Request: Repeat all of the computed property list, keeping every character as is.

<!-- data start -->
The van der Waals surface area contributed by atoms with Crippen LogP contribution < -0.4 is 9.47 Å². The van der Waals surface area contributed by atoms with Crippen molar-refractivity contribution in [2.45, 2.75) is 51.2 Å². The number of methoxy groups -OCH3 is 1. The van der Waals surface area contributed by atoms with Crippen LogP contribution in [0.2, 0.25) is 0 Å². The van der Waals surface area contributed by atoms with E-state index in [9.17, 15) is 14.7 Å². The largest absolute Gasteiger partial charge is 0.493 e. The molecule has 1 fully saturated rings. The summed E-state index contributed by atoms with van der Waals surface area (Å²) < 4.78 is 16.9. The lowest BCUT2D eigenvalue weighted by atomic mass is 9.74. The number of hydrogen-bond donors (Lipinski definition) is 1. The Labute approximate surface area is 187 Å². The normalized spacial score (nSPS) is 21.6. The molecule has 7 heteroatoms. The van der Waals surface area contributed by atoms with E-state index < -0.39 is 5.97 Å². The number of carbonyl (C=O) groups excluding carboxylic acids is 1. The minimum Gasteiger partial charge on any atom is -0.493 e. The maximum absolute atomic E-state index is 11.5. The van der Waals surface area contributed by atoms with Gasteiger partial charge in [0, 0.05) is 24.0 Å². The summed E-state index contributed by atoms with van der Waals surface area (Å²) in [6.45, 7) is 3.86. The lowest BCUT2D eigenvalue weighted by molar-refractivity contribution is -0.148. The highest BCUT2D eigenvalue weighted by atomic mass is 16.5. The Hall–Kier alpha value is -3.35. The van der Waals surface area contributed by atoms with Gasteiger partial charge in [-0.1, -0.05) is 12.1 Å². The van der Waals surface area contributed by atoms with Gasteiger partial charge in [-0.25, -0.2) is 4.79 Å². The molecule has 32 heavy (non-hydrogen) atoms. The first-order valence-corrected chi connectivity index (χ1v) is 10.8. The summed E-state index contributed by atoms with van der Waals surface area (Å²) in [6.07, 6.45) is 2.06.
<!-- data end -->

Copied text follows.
The van der Waals surface area contributed by atoms with Crippen LogP contribution < -0.4 is 9.47 Å². The van der Waals surface area contributed by atoms with Crippen molar-refractivity contribution in [2.45, 2.75) is 51.2 Å². The number of methoxy groups -OCH3 is 1. The van der Waals surface area contributed by atoms with Crippen LogP contribution in [0.2, 0.25) is 0 Å². The van der Waals surface area contributed by atoms with E-state index in [9.17, 15) is 14.7 Å². The largest absolute Gasteiger partial charge is 0.493 e. The molecule has 1 fully saturated rings. The summed E-state index contributed by atoms with van der Waals surface area (Å²) < 4.78 is 16.9. The lowest BCUT2D eigenvalue weighted by atomic mass is 9.74. The number of hydrogen-bond donors (Lipinski definition) is 1. The Labute approximate surface area is 187 Å². The normalized spacial score (nSPS) is 21.6. The molecule has 7 heteroatoms. The van der Waals surface area contributed by atoms with E-state index < -0.39 is 5.97 Å². The number of carbonyl (C=O) groups excluding carboxylic acids is 1. The minimum Gasteiger partial charge on any atom is -0.493 e. The maximum absolute atomic E-state index is 11.5. The van der Waals surface area contributed by atoms with Gasteiger partial charge in [0, 0.05) is 24.0 Å². The summed E-state index contributed by atoms with van der Waals surface area (Å²) in [6.45, 7) is 3.86. The lowest BCUT2D eigenvalue weighted by molar-refractivity contribution is -0.148. The highest BCUT2D eigenvalue weighted by atomic mass is 16.5. The Hall–Kier alpha value is -3.35. The van der Waals surface area contributed by atoms with Gasteiger partial charge in [-0.1, -0.05) is 12.1 Å². The van der Waals surface area contributed by atoms with Gasteiger partial charge in [-0.25, -0.2) is 4.79 Å². The molecule has 32 heavy (non-hydrogen) atoms. The first-order valence-corrected chi connectivity index (χ1v) is 10.8. The summed E-state index contributed by atoms with van der Waals surface area (Å²) in [6.07, 6.45) is 2.06.